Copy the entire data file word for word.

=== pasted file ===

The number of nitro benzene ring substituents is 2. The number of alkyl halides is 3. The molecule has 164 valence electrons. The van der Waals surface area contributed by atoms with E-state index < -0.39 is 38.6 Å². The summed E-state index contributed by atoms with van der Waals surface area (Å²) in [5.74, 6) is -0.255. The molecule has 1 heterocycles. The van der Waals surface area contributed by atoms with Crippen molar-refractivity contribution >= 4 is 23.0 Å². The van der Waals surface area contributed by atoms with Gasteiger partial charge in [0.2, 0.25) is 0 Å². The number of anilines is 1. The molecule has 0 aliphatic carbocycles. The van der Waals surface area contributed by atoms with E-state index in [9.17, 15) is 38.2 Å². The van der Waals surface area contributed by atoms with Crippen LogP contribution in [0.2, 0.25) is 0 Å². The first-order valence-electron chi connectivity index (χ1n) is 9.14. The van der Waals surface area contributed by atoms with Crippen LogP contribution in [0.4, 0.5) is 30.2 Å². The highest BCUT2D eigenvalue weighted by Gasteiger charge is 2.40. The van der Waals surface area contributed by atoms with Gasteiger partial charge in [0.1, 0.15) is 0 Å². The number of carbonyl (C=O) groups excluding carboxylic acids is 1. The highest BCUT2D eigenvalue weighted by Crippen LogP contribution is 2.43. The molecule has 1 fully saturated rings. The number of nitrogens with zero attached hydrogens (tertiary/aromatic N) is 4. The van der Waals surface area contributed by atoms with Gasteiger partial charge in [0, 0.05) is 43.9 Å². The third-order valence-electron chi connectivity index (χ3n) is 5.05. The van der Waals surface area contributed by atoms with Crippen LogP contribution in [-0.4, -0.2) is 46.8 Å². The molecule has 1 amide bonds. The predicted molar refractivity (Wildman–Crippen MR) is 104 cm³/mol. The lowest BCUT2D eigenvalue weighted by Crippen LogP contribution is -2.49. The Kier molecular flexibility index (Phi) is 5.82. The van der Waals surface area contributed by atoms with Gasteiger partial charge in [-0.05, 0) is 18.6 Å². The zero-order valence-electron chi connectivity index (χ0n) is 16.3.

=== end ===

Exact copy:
The number of nitro benzene ring substituents is 2. The number of alkyl halides is 3. The molecule has 164 valence electrons. The van der Waals surface area contributed by atoms with E-state index < -0.39 is 38.6 Å². The summed E-state index contributed by atoms with van der Waals surface area (Å²) in [5.74, 6) is -0.255. The molecule has 1 heterocycles. The van der Waals surface area contributed by atoms with Crippen molar-refractivity contribution >= 4 is 23.0 Å². The van der Waals surface area contributed by atoms with Gasteiger partial charge in [0.2, 0.25) is 0 Å². The number of anilines is 1. The molecule has 0 aliphatic carbocycles. The van der Waals surface area contributed by atoms with E-state index in [9.17, 15) is 38.2 Å². The van der Waals surface area contributed by atoms with Crippen LogP contribution in [0.2, 0.25) is 0 Å². The first-order valence-electron chi connectivity index (χ1n) is 9.14. The van der Waals surface area contributed by atoms with Crippen LogP contribution in [0.4, 0.5) is 30.2 Å². The highest BCUT2D eigenvalue weighted by Gasteiger charge is 2.40. The van der Waals surface area contributed by atoms with Gasteiger partial charge in [0.1, 0.15) is 0 Å². The number of carbonyl (C=O) groups excluding carboxylic acids is 1. The highest BCUT2D eigenvalue weighted by Crippen LogP contribution is 2.43. The molecule has 1 fully saturated rings. The number of nitrogens with zero attached hydrogens (tertiary/aromatic N) is 4. The van der Waals surface area contributed by atoms with Gasteiger partial charge in [0, 0.05) is 43.9 Å². The third-order valence-electron chi connectivity index (χ3n) is 5.05. The van der Waals surface area contributed by atoms with Crippen LogP contribution in [-0.4, -0.2) is 46.8 Å². The molecule has 1 amide bonds. The predicted molar refractivity (Wildman–Crippen MR) is 104 cm³/mol. The lowest BCUT2D eigenvalue weighted by Crippen LogP contribution is -2.49. The Kier molecular flexibility index (Phi) is 5.82. The van der Waals surface area contributed by atoms with Gasteiger partial charge in [-0.05, 0) is 18.6 Å². The zero-order valence-electron chi connectivity index (χ0n) is 16.3.